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A plug for good knives.

Some 20 years ago I was introduced to one of my best mechanical pals--the electric knife. Sadly, that one has long since expired, but its descendents serve me well. Without them, I could not have become quite as lazy as I am today, or nearly as confident when I step up to a cleaning table.


Yes, indeed. An electric knife is a great boon to fishermankind, no matter how many--or how few-=fish need to be cleaned. This buzzing gadget can convert a mess of bluegills or grunts into a pile of tender little fillets in a fraction of the time it would take with muscle-power and the sharpest ordinary knife. And when it comes to slicing the sides off larger fish, an electric knife not only can spare you a great deal of effort, but might actually save you from injury. How? Well. none of us likes to admit it, but those of us who have filleted a lot offish have all been stabbed by sharp dorsal spines. Such wounds usually result from slippage while laboring to shove a fixed blade through resistant rib bones. They are always painful and sometimes cause infection.

The obvious drawback to an electric knife is that it refuses to work unless it can find a handy source of electricity. That problem, however, is more imagined than real, inasmuch as the majority of popular fish camps and marinas now provide cleaning stations with handy power outlets. And some electric knife models don't even need a wall plug at all, instead drawing their power from a 12-volt connection or from a built-in rechargeable battery. My current knife--no pun intended--is sort of a jack-of-all-power that works with either household or 12-volt current. It can get its 12-volt power either from a cigarette lighter, or by clamping to a car or boat battery.


As for the rechargeable type, I have never owned one and probably never will, owing to a personal prejudice based on unhappy past experiences with rechargeable weed cutters, drills and hedge trimmers. They always seemed to conk out half!! way through a task. I'll grant, though, that a fully charged, cordless knife would likely handle most catches with power to spare. And the absence of a cord definitely allows more freedom of movement, whether you're cleaning your fish afield or at home.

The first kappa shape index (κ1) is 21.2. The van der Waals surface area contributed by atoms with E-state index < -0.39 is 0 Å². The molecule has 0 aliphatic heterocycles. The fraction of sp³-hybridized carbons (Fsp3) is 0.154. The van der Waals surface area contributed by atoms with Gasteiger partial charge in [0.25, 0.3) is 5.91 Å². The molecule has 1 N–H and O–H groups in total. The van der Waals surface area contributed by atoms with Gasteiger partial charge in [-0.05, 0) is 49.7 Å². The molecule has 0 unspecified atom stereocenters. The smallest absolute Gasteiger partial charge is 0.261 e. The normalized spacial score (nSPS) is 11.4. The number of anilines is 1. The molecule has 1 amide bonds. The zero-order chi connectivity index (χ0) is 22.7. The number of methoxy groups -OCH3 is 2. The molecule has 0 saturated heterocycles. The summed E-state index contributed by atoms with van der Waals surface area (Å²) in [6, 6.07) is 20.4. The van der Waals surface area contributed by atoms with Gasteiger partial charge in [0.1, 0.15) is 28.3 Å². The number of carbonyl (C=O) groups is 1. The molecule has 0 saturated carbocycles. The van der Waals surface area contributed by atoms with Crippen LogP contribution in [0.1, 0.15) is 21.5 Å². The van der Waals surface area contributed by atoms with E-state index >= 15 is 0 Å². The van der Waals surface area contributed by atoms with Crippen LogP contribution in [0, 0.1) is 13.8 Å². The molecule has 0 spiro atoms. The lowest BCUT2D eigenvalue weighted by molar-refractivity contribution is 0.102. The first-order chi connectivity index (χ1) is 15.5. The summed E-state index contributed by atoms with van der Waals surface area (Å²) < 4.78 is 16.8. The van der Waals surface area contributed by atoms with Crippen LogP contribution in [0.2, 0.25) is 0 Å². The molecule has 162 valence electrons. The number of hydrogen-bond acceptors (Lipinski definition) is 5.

In order to efficiently fillet and skin your fish with an electric knife, the only "trick" you have to learn is restraint. Forget pushing and sawing. All you need do is maintain the correct angle, keep your finger on the trigger and guide the blade. The knife will do all the work. Remember that and don't get too physical or you might end up with two fish halves instead of two fillets. The knife can slice through backbone as easily as butter, so concentrate on keeping it in position and moving in the chosen direction.

The basic filleting procedure is the same as with a fixed blade. First you make a vertical cut down to the backbone, just behind the pectoral (side) fin. Next, you carefully turn the cutting edge toward the tail and, with the blade resting flat against the spine, gently guide it along until the fillet is detached.

Skinning, too, is just the old familiar procedure made easier. While holding or pinning the tail end of the fillet, you work the blade between skin and flesh. Then, keeping the blade flat, you move the knife forward, slowly and steadily, until the skin is separated from the good part. The last step is to cut completely around the rib cage and remove it.

Standard blade length for electric fish knives is six inches. If your catches frequently run bigger than that, all the popular models offer nine-inch blades, either as an accessory or as part of a complete kit.

VIC DUNAWAY, Senior Editor
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Title Annotation:Sportsman's Kitchen
Author:Dunaway, Vic
Publication:Florida Sportsman
Article Type:Viewpoint essay
Geographic Code:1USA
Date:Jul 1, 2009
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